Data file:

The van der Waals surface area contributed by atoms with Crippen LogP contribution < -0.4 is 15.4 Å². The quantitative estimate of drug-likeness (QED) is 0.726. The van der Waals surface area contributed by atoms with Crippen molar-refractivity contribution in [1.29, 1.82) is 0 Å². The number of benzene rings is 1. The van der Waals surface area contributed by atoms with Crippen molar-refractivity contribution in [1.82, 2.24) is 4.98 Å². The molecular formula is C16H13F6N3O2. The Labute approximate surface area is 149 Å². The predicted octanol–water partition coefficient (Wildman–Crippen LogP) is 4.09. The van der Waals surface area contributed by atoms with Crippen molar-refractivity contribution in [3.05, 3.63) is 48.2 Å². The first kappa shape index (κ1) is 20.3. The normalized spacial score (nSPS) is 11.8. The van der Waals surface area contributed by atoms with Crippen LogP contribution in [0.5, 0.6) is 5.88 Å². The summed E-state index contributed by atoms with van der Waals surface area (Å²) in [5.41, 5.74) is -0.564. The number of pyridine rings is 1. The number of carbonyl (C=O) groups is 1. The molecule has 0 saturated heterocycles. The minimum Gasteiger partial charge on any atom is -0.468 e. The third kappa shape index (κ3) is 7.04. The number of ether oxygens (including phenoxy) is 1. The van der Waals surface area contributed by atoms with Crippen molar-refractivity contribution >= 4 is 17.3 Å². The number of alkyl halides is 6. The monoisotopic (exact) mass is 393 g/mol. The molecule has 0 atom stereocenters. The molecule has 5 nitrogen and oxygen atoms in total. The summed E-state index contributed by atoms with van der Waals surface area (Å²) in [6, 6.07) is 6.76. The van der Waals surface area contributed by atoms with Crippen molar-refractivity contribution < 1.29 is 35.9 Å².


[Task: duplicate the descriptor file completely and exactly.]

The van der Waals surface area contributed by atoms with Crippen LogP contribution < -0.4 is 15.4 Å². The quantitative estimate of drug-likeness (QED) is 0.726. The van der Waals surface area contributed by atoms with Crippen molar-refractivity contribution in [1.29, 1.82) is 0 Å². The number of benzene rings is 1. The van der Waals surface area contributed by atoms with Crippen molar-refractivity contribution in [1.82, 2.24) is 4.98 Å². The molecular formula is C16H13F6N3O2. The Labute approximate surface area is 149 Å². The predicted octanol–water partition coefficient (Wildman–Crippen LogP) is 4.09. The van der Waals surface area contributed by atoms with Crippen molar-refractivity contribution in [3.05, 3.63) is 48.2 Å². The first kappa shape index (κ1) is 20.3. The normalized spacial score (nSPS) is 11.8. The van der Waals surface area contributed by atoms with Crippen LogP contribution in [0.5, 0.6) is 5.88 Å². The summed E-state index contributed by atoms with van der Waals surface area (Å²) in [5.41, 5.74) is -0.564. The number of pyridine rings is 1. The number of carbonyl (C=O) groups is 1. The molecule has 0 saturated heterocycles. The minimum Gasteiger partial charge on any atom is -0.468 e. The third kappa shape index (κ3) is 7.04. The number of ether oxygens (including phenoxy) is 1. The van der Waals surface area contributed by atoms with Crippen molar-refractivity contribution >= 4 is 17.3 Å². The number of alkyl halides is 6. The monoisotopic (exact) mass is 393 g/mol. The molecule has 0 atom stereocenters. The molecule has 5 nitrogen and oxygen atoms in total. The summed E-state index contributed by atoms with van der Waals surface area (Å²) in [6, 6.07) is 6.76. The van der Waals surface area contributed by atoms with Crippen molar-refractivity contribution < 1.29 is 35.9 Å².